MGM Ends Talks On Film Library

Beleaguered MGM (MGM) said Monday it reached an impasse in its efforts to buy the PolyGram Filmed Entertainment library from Seagram (VO).

"Obviously we still like the asset," said MGM spokesman Craig Parsons, but the talks broke down...They didn't like our offer and we didn't like theirs."

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The 1,500-title library includes hit films such as The Graduate, Four Weddings and a Funeral and When Harry Met Sally. Some published reports had put MGM's bid for the property at about $350 million.

The PFE library was expected to be a much-needed boost to MGM's cash flow. As holder of the rights to those films, MGM could've sold television rights packages to local stations and cable outlets, re-issued them on video, or anything else it wanted to do with them.

Analysts have noted that many the weakness of the theatrical film division - a unit that has released bombs like Dirty Work and Species II within the last year - is partly due to a lack of cash. Credit Lyonnais analyst Richard Read recently told CBS.MarketWatch.com MGM simply doesn't have the money to buy top-flight scripts and A-list talent.

Parsons suggested the talks could resume at some point.

Meanwhile, the studio set Oct. 23 as the new record date for its proposed $500 million rights offering. Two months ago, MGM's board approved an increase in the rights offering to $500 million from $250 million in an attempt to bring in more cash. MGM shares rose 1/4 to 8 15/16.

In other media news:

  • Influential Bear Stearns analyst Raymond Katz reiterated his "attractive" rating on shares of Viacom (VIA.B) Monday. In a research note, Katz said third-quarter EBITDA (earnings before interest, taxes, depreciation and amortization) will probably jump about 24 percent compared to year-earlier levels, boosted by "solid performance in all three of Viacom's operating units."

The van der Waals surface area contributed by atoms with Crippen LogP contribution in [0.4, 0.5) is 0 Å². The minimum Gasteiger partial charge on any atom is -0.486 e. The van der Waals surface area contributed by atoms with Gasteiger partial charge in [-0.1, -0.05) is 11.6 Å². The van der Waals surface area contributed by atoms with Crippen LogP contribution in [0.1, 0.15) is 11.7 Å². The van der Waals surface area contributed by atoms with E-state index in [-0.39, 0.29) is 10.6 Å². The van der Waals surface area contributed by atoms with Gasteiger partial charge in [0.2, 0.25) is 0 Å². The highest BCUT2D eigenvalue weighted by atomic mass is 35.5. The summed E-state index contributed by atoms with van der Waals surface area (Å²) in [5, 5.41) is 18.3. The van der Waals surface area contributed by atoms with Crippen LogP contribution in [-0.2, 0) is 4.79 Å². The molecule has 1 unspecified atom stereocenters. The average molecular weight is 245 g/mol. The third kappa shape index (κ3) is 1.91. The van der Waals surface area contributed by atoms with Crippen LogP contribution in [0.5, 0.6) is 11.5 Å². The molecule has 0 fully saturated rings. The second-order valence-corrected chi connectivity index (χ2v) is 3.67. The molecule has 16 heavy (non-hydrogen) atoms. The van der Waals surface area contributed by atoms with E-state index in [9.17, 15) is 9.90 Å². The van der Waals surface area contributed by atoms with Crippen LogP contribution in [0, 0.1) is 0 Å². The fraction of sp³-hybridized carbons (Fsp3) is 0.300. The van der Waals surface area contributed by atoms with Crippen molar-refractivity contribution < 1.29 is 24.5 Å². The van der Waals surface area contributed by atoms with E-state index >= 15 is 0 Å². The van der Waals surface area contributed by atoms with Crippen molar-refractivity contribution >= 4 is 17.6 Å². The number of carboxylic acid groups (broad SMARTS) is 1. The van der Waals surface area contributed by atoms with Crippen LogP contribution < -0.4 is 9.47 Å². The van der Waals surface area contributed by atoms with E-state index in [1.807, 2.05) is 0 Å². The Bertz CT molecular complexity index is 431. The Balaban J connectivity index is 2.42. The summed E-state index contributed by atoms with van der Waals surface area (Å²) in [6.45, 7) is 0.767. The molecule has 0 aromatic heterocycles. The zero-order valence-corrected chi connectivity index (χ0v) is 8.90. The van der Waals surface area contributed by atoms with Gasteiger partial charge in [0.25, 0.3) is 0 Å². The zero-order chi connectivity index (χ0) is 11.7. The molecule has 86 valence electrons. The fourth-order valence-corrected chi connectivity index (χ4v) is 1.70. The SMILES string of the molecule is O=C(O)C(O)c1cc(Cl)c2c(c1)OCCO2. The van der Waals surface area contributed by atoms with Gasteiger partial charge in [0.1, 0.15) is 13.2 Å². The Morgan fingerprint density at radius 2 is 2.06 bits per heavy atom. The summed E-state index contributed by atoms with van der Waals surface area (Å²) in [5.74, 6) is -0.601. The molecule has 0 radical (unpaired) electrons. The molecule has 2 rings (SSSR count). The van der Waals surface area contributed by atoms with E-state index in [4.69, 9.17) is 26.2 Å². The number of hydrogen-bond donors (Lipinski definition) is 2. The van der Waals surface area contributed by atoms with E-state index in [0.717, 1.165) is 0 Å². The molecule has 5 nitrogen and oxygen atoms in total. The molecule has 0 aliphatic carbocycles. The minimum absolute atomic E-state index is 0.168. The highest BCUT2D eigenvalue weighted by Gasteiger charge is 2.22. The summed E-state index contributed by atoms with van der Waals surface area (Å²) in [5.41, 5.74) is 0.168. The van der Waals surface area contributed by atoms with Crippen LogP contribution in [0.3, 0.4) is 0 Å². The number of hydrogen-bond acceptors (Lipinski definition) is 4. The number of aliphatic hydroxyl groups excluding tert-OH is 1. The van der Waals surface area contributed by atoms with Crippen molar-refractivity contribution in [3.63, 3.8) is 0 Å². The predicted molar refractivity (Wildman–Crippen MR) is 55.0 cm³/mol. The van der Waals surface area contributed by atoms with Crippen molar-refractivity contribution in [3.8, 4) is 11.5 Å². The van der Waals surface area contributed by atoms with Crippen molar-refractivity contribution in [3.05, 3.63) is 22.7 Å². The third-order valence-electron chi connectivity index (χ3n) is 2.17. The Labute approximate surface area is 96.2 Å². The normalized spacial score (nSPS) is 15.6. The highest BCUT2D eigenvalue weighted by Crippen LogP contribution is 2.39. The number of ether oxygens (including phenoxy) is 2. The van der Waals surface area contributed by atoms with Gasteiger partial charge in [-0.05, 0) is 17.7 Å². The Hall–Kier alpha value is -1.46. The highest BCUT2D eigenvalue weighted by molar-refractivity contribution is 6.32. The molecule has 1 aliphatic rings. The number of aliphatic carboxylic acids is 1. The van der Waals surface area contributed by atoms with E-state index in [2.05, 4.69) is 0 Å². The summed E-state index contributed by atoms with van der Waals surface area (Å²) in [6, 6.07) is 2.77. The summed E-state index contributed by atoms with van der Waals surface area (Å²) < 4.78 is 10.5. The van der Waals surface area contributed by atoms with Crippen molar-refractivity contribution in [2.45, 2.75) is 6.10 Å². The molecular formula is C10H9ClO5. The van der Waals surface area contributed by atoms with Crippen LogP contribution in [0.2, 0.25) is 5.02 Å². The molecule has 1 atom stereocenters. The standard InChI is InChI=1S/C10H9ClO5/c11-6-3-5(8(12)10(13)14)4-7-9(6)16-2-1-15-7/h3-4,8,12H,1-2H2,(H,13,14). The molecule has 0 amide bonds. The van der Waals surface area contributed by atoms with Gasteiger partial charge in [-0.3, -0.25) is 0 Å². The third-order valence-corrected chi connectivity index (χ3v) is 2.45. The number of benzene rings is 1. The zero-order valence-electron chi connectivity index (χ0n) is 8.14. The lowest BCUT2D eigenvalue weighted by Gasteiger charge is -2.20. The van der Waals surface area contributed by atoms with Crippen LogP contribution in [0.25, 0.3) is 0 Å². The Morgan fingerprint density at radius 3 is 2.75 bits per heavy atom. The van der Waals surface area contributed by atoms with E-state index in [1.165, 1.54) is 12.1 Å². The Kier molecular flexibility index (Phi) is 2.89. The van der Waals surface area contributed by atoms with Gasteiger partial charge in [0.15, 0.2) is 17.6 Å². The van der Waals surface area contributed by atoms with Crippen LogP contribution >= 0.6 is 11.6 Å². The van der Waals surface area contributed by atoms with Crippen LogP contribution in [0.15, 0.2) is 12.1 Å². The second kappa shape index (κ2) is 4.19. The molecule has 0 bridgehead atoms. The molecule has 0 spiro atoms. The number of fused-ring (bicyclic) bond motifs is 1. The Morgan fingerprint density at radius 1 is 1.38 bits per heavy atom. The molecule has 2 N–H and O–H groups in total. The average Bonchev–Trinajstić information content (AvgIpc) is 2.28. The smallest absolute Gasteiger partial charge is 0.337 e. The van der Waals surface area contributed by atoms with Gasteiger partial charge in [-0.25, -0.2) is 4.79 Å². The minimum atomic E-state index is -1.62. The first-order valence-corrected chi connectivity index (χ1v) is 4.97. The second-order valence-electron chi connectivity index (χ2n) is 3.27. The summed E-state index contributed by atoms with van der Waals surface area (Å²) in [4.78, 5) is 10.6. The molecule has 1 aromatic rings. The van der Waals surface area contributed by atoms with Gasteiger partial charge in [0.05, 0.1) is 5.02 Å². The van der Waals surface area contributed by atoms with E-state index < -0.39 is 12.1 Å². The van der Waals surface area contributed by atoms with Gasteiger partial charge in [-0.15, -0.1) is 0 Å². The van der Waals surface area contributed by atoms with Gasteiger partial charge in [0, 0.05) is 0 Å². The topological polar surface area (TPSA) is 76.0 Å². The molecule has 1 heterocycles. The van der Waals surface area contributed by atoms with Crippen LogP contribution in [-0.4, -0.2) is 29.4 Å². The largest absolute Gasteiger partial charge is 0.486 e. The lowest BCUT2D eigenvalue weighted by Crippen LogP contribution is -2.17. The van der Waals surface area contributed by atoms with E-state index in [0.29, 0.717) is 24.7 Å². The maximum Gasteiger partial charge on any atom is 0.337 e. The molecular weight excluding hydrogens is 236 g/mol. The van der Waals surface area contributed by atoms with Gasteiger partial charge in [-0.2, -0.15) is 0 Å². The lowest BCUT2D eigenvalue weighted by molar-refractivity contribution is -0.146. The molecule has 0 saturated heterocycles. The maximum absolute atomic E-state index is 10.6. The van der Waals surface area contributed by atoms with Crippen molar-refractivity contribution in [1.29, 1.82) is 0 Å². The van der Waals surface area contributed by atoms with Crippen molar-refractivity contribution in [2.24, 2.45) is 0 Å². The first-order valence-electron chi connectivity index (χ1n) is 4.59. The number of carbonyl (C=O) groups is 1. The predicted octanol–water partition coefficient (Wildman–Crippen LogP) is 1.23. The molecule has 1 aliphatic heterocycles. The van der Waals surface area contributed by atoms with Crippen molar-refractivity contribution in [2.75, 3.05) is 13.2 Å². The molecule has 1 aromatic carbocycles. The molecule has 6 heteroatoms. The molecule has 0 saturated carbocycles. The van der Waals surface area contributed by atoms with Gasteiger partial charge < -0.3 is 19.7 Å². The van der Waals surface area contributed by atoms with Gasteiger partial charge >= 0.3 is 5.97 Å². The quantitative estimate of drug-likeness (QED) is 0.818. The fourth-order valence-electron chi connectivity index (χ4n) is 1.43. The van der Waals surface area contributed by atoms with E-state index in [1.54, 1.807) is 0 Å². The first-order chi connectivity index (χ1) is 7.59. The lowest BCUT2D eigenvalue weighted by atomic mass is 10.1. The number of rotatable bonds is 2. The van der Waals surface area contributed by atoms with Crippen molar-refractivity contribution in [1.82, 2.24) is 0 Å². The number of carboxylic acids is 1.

• Gannett posted third-quarter earnings Monday morning that were in line with Wall Street expectations. The publisher, best known for USA Today, The Detroit News and 7other daily newspapers, said in a statement that net income came to $176.5 million, or 62 cents a share, compared to $152.5 million or 53 cents in the year-earlier period. The 62-cent figure matched the average estimate of analysts surveyed by First Call. Gannett (GCI) shares rose 7/16 to 23 7/8 in recent trading.
  • Shares of Viacom (VIA.B) rose 1 1/8 to 58 3/8 after Antz, a Dreamworks film released through Viacom's Paramount unit, topped the U.S. box office for the second week in a row. The digitally-animated film took in $15.4 million, beating Time Warner's (TWX) Rush Hour, which grossed $11.2 million.
  • Newspaper publisher and television company E.W. Scripps (SSP) reported third-quarter earnings Friday that trailed Wall Street estimates. Scripps said net income amounted to $26 million, or 32 cents a share, compared with $38.5 million, or 47 cents, in the year-earlier period. Analysts surveyed by First Call were looking for a figure of 33 cents.

    Written By David B. Wilkerson